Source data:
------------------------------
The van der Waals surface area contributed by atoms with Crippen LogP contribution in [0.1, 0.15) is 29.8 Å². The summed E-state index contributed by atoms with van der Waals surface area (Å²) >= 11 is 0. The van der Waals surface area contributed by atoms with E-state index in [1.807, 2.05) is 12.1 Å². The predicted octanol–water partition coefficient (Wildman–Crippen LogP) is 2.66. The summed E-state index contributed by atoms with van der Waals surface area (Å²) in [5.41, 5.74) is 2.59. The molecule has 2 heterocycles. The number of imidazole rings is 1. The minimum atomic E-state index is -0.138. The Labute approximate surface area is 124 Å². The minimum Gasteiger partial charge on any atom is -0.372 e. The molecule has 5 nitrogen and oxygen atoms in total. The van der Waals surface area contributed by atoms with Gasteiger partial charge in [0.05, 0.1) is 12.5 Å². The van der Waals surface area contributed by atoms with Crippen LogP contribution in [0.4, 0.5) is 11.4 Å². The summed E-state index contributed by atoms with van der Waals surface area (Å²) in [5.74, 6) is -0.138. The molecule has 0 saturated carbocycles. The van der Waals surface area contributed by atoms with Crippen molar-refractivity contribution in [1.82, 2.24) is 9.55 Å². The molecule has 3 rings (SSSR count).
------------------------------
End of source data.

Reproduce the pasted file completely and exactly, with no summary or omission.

The van der Waals surface area contributed by atoms with Crippen LogP contribution in [0.1, 0.15) is 29.8 Å². The summed E-state index contributed by atoms with van der Waals surface area (Å²) >= 11 is 0. The van der Waals surface area contributed by atoms with E-state index in [1.807, 2.05) is 12.1 Å². The predicted octanol–water partition coefficient (Wildman–Crippen LogP) is 2.66. The summed E-state index contributed by atoms with van der Waals surface area (Å²) in [5.41, 5.74) is 2.59. The molecule has 2 heterocycles. The number of imidazole rings is 1. The minimum atomic E-state index is -0.138. The Labute approximate surface area is 124 Å². The minimum Gasteiger partial charge on any atom is -0.372 e. The molecule has 5 nitrogen and oxygen atoms in total. The van der Waals surface area contributed by atoms with Gasteiger partial charge in [0.05, 0.1) is 12.5 Å². The van der Waals surface area contributed by atoms with Crippen LogP contribution in [0.4, 0.5) is 11.4 Å². The summed E-state index contributed by atoms with van der Waals surface area (Å²) in [5.74, 6) is -0.138. The molecule has 0 saturated carbocycles. The van der Waals surface area contributed by atoms with Crippen molar-refractivity contribution in [1.82, 2.24) is 9.55 Å². The molecule has 3 rings (SSSR count).